Excavation 605 000 m3

Concrete volume 60 000 m3

Cross section through
underground coal bunker

The excavation for the underground bunker
(Sept 2006), up to 43 m deep in parts

Aerial view of coal bunker, Feb 2008

Summary of key data for Neurath F and G
Location Grevenbroich, Neurath

(near Cologne,

Owner/operator RWE Power AG

Fuel Lignite (domestic)

Cooling system Cooling tower with
natural draught

Installed capacity (MWe) 1100 gross, 1050 net

Net efficiency (%) Greater than 43

Flue-gas waste heat
utilisation (degrees) 350/160/125

Steam generator
Type Once-through, tower

Steam flow (t/h) 2870 (2960 max)

Steam pressure (bar) 272 (280.4 max)

Steam temperature (°C) 600

Furnace capacity (MWt) 2392 (2800 max)

Raw lignite input
(guarantee lignite)(t/h) 820 (1326 max)

Steam turbine
Type STF100

Number of modules (casings) 4

Steam pressure (bar) 259

Steam temperature –
inlet/reheat (°C) 595/604

Speed (rpm) 3000


Rating (MVA) 1333

Power factor 0.825

Frequency (Hz) 50

Terminal voltage (kV) 27

Excitation system Static excitation system

Cooling system Hydrogen plus water

Condensing plant
Circulating water
temperature (°C) 18.2

Condenser pressure (mbar) 48

Tube material Stainless steel

Feedwater heating plant

Number of feedwater
preheating stages 9

Number of feedwater heaters 8

Number of feedwater
deaerating tanks 1

Feedwater inlet
temperature (°C) 292

Main pumps
Condensate extraction
pumps (%) 3 x 50

Feedwater pump 1 x 100 % main turbo
driven feedwater

pump plus
2 x 40% start-up

motor driven
feedwater pumps

Circulating water pumps (%) 2 x 50

Polishing plant Yes

Main transformers
Rated output (MVA) 2 x 1100 (per unit)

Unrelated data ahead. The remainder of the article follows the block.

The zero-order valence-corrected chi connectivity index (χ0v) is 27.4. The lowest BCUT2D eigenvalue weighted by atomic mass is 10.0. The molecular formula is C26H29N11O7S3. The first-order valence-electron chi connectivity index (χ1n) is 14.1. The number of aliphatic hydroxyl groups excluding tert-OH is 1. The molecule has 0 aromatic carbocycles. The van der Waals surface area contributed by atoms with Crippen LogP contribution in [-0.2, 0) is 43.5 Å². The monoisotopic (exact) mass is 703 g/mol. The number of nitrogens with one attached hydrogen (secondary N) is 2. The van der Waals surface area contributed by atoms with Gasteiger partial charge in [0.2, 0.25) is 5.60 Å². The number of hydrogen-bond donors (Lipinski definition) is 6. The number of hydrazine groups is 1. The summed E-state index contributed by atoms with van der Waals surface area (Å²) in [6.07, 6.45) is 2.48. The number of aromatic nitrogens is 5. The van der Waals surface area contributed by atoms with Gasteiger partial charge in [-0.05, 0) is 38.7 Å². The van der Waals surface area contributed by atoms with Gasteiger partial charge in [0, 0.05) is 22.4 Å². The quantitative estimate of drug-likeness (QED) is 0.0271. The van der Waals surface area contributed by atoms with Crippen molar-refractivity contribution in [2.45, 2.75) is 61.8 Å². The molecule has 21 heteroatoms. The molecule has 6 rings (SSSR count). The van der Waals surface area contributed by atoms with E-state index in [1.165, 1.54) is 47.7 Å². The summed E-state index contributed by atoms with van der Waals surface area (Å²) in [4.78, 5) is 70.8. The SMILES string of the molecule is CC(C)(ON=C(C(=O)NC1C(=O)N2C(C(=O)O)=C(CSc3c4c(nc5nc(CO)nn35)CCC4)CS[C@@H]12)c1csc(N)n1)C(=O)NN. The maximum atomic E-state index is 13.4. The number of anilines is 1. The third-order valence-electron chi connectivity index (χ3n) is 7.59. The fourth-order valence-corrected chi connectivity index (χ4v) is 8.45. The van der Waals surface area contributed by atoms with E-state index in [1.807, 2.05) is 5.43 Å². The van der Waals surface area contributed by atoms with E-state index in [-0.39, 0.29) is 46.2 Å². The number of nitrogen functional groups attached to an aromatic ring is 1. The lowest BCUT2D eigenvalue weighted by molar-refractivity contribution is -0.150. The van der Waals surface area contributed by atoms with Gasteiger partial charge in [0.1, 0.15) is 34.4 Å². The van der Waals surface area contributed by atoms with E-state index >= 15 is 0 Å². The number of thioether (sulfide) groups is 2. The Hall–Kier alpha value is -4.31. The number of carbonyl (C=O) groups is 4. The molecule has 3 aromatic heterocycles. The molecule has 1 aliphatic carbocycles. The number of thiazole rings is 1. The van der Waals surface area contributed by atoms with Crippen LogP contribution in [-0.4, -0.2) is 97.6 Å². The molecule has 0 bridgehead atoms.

Primary/secondary (kV) 420/27

Unit transformers

Rated output (MVA) 2 x 100/60/60
(per unit)

Primary/secondary(kV) 27/10.5/10.5

Standby transformer
Rated output (MVA) 90/45/45

Primary/secondary (kV) 110/10.5/10.5

section turbine



Cooling water Condenser

Water /


Fill packaging

Distribution pipe with
spraying system

Mist eliminator



coal trains



023_030mps0608neur:1 23/5/08 15:29 Page 29

30 Modern Power Systems June 2008


mainly produced by the water falling into the
bottom section, acoustic barriers are being
erected outside them.

Assessments indicate that statutory noise
emission levels in the vicinity of the power plant
will be met comfortably.

Even though it is envisaged that all statutory
environmental requirements for the power plant
will be met by a good margin when F and G start
up, nevertheless the new units have
environmental implications for their immediate
surroundings. Therefore experts at TUV
Anlagentechnik GmbH have assessed the
environmental compatibility of the F/G project.
Backed by individual expert opinions, the impact
on air, climate, soil, water, flora and fauna and,
ultimately, humans, was assessed, as well as the
potential impact on the landscape.

Comprehensive measurements made between
December 2002 and June 2003 recorded the then
existing levels of nitrogen dioxide and airborne